Total glutathione levels were measured using an assay kit (Beyotime Institute of Biotechnology, Haimen, China) which is based on DTNB (5,59-dithiobis(2-nitrobenzoic acid)), the Ellman reagent, as the assay substrate. Retinas were homogenized, deproteinated, and centrifuged at 10,000 g for 10 min. Supernatants were added to a 96-well plate and assay was then performed according to the manufacturer’s instructions. DTNB reacts with reduced glutathione (GSH) to generate 2-nitro-5-thiobenzoic acid (TNB), with peak absorbance at 412 nm. The other reaction product, the GSTNB mixed disulfide, is reduced back to GSH and TNB by glutathione reductase. The amount of total glutathione was calculated based on an external standard curve and normalized to the protein content in each sample.

2.8. Electroretinography (ERG)

ERG activity was assessed after 12 weeks of treatment. Briefly, rats after overnight dark adaptation were anesthetized by ketamine and xylazine and their pupils were dilated with 1% tropicamide (Santen Pharmaceutical, Japan). The cornea was topically anesthetized by the 0.4% oxybuprocaine hydrochloride (Santen Pharmaceutical). A gold electrode was placed in contact with the central cornea. Vidisic gel (Bausch & Lomb, USA) was used as a conducting medium for the corneal electrode. A reference electrode was placed hypodermically on central forehead and a grounding electrode was attached to the tail. ERG responses were recorded from both eyes simultaneously with an ESPION Console (Diagnosys LLC, Littleton, MA, USA). The light pulses were delivered with a commercial Ganzfeld stimulator (ESPION ColorDome Handheld Ganzfeld stimulator, Diagnosys LLC). Body temperature of the testing animal was maintained at 37°C with a heating pad. Ten responses to flashes of white light (4 ms, 0.2 Hz) elicited at 60-second intervals from a photic stimulator set at maximum brightness (20 cd·s/m2) were amplified and averaged. The stimulus intensities were 0.01 and 20 cd·s/m2. Before photopic conditions, there was ten-minute adaption. Responses were stored for analysis after an average of 10–15 individual measurements. The amplitudes of the a-waves were measured from baseline to the troughs of the a-waves, and the amplitudes of the b-wave were determined from the troughs of the a-waves to the peaks of the b-waves. The resultant mean value was used to compute the means of a- and b-wave amplitude for each experimental group.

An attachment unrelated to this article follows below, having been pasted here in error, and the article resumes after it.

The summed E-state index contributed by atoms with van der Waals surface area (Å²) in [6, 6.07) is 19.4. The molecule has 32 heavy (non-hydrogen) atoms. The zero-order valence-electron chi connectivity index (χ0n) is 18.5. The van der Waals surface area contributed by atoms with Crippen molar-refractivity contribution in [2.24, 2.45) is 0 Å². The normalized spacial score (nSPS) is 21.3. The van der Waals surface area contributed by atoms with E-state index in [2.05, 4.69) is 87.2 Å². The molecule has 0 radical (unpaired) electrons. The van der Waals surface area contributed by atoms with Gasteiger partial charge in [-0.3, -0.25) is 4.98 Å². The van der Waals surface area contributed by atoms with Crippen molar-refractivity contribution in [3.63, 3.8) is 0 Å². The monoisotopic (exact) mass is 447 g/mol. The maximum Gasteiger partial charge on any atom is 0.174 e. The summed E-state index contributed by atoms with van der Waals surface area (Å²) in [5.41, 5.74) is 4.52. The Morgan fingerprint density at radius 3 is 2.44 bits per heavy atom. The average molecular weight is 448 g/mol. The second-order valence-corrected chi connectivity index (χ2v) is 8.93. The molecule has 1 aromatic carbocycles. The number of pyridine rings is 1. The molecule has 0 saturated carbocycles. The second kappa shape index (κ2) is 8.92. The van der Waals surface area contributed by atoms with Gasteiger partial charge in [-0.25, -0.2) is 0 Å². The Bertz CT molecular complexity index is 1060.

2.9. Statistical Analysis

All experiments were repeated at least three times. Data were analyzed with the SPSS 17.0 software (IBM). Means ± SD were calculated for each group. The significance of differences between two groups was evaluated using Student’s -test. For multiple comparisons, one-way ANOVA followed by Tukey’s multiple comparison tests was used. Differences were considered statistically significant when the value was less than 0.05.

3. Results

3.1. Melatonin-Mediated Antioxidative and Anti-Inflammatory Effects in Diabetic Retina

We monitored the changes in body weight and blood glucose in response to STZ and melatonin. The blood glucose levels in diabetic rats with or without melatonin treatment did not differ at the end of the 12-week experiment, and both were significantly elevated than the control nondiabetic group (Figure 1(a)). Animals in all three groups had the same initial body weights (Figure 1(b)). After 12 weeks, control nondiabetic rats had 50% increase in their body weight. In contrast, there was time-dependent decrease in body weight after STZ treatment and melatonin did not affect the loss in body weight in the diabetic animals (Figure 1(b)).

Figure 1: Blood glucose (a) and body weight (b) of rats before (baseline) and after 4, 8, and 12 weeks of treatment. versus nondiabetic group as determined by one-way ANOVA. Control, nondiabetic group; diabetes, diabetic group; and diabetes+Mel, melatonin-treated diabetic group.

Retinal total glutathione content was measured as an indicator of oxidative stress in the retina. After 8 and 12 weeks of hyperglycemia, STZ-treated rats lost nearly 50% of total glutathione in the retina (Figure 2(a)). Consistently, protein levels of both the modulatory and the catalytic subunits of GCL, the rate-limiting enzyme for GSH synthesis, decreased after 8 weeks (Figure 2). Melatonin treatment prevented the glutathione depletion and GCL downregulation, indicating its antioxidant functions in the diabetic retina.

Figure 2: Effect of melatonin on antioxidant GSH and the enzyme GCL expressions in retinas from diabetic rats. (a) Measurement of glutathione contents by the DTNB method. The value from the retinas of the nondiabetic group was considered as 100% (control). (b–d) Western blot of GCL proteins in retinas from the study groups. Quantification data from the Western blot after normalizing to β-actin. and when compared with the ND group. ND, nondiabetic group. D8/D12, diabetic group at 8 and 12 weeks; DM8/DM12, melatonin-treated diabetic group at 8 and 12 weeks.

Inflammatory cytokines are important mediators of diabetic retinopathy. As shown in Figure 3, both the mRNA and the protein levels of TNF-α, IL-1β, and iNOS were elevated after 4 weeks of diabetes. Melatonin treatment markedly inhibited the expression of those proinflammatory molecules in the retina. Compared to the STZ-alone group, at 8 weeks, melatonin inhibited TNF-α, IL-1β, and iNOS by -, -, and -fold, respectively (Figures 3(a)3(c)). The changes at protein levels were also confirmed by immunoblot analysis (Figures 3(d)3(g)).

Figure 3: Retinal levels of TNF-α, IL-1β, and iNOS after melatonin treatment in rats with diabetes. The mRNA levels of IL-1β (a), iNOS (b), and TNF-α (c) were measured by real-time RT-PCR. (d) Western blot of TNF-α, IL-1β, and iNOS proteins in retinas from different groups. (e–g) Quantification data from the western blot after normalizing to β-actin. , , and when compared with the ND group. ND, nondiabetic group; D4/D8/D12, diabetic group at 4, 8, and 12 weeks; DM4/DM8/DM12, melatonin-treated diabetic group at 4, 8, and 12 weeks.